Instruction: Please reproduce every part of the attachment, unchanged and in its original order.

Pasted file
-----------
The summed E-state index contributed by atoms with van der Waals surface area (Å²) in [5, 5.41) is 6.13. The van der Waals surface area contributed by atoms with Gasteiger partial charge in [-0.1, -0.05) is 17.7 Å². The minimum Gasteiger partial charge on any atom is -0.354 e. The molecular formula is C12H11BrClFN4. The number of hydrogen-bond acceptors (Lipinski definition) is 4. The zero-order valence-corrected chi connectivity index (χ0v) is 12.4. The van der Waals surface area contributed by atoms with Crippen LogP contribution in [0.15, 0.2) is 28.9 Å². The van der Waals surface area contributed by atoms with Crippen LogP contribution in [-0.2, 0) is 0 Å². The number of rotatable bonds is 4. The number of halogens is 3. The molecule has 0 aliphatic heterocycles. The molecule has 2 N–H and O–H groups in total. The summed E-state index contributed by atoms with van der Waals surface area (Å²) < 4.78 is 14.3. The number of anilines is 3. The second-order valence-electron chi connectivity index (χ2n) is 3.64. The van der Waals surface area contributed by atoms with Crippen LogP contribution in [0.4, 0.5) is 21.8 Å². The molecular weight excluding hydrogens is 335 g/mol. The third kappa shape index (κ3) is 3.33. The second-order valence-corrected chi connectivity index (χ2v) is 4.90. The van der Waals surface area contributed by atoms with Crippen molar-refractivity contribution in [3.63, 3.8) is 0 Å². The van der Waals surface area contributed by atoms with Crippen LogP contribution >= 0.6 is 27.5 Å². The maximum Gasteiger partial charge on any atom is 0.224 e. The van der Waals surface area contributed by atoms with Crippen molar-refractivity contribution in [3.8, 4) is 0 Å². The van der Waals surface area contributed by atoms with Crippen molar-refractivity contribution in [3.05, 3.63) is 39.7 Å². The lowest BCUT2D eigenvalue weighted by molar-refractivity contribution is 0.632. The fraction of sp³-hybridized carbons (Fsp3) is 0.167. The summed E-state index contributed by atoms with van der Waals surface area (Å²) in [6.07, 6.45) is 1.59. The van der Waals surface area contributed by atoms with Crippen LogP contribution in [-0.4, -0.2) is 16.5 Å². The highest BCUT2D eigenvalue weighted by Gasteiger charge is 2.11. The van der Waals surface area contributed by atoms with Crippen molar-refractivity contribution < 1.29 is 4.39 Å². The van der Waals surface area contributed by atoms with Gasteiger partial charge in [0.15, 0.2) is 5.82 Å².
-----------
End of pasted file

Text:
The summed E-state index contributed by atoms with van der Waals surface area (Å²) in [5, 5.41) is 6.13. The van der Waals surface area contributed by atoms with Gasteiger partial charge in [-0.1, -0.05) is 17.7 Å². The minimum Gasteiger partial charge on any atom is -0.354 e. The molecular formula is C12H11BrClFN4. The number of hydrogen-bond acceptors (Lipinski definition) is 4. The zero-order valence-corrected chi connectivity index (χ0v) is 12.4. The van der Waals surface area contributed by atoms with Crippen LogP contribution in [0.15, 0.2) is 28.9 Å². The van der Waals surface area contributed by atoms with Crippen LogP contribution in [-0.2, 0) is 0 Å². The number of rotatable bonds is 4. The number of halogens is 3. The molecule has 0 aliphatic heterocycles. The molecule has 2 N–H and O–H groups in total. The summed E-state index contributed by atoms with van der Waals surface area (Å²) < 4.78 is 14.3. The number of anilines is 3. The second-order valence-electron chi connectivity index (χ2n) is 3.64. The van der Waals surface area contributed by atoms with Crippen LogP contribution in [0.4, 0.5) is 21.8 Å². The molecular weight excluding hydrogens is 335 g/mol. The third kappa shape index (κ3) is 3.33. The second-order valence-corrected chi connectivity index (χ2v) is 4.90. The van der Waals surface area contributed by atoms with Crippen molar-refractivity contribution in [3.63, 3.8) is 0 Å². The van der Waals surface area contributed by atoms with Crippen LogP contribution >= 0.6 is 27.5 Å². The maximum Gasteiger partial charge on any atom is 0.224 e. The van der Waals surface area contributed by atoms with Crippen molar-refractivity contribution in [3.8, 4) is 0 Å². The van der Waals surface area contributed by atoms with Crippen molar-refractivity contribution in [3.05, 3.63) is 39.7 Å². The lowest BCUT2D eigenvalue weighted by molar-refractivity contribution is 0.632. The fraction of sp³-hybridized carbons (Fsp3) is 0.167. The summed E-state index contributed by atoms with van der Waals surface area (Å²) in [6.07, 6.45) is 1.59. The van der Waals surface area contributed by atoms with Crippen LogP contribution in [-0.4, -0.2) is 16.5 Å². The highest BCUT2D eigenvalue weighted by Gasteiger charge is 2.11. The van der Waals surface area contributed by atoms with Crippen molar-refractivity contribution < 1.29 is 4.39 Å². The van der Waals surface area contributed by atoms with Gasteiger partial charge in [0.15, 0.2) is 5.82 Å².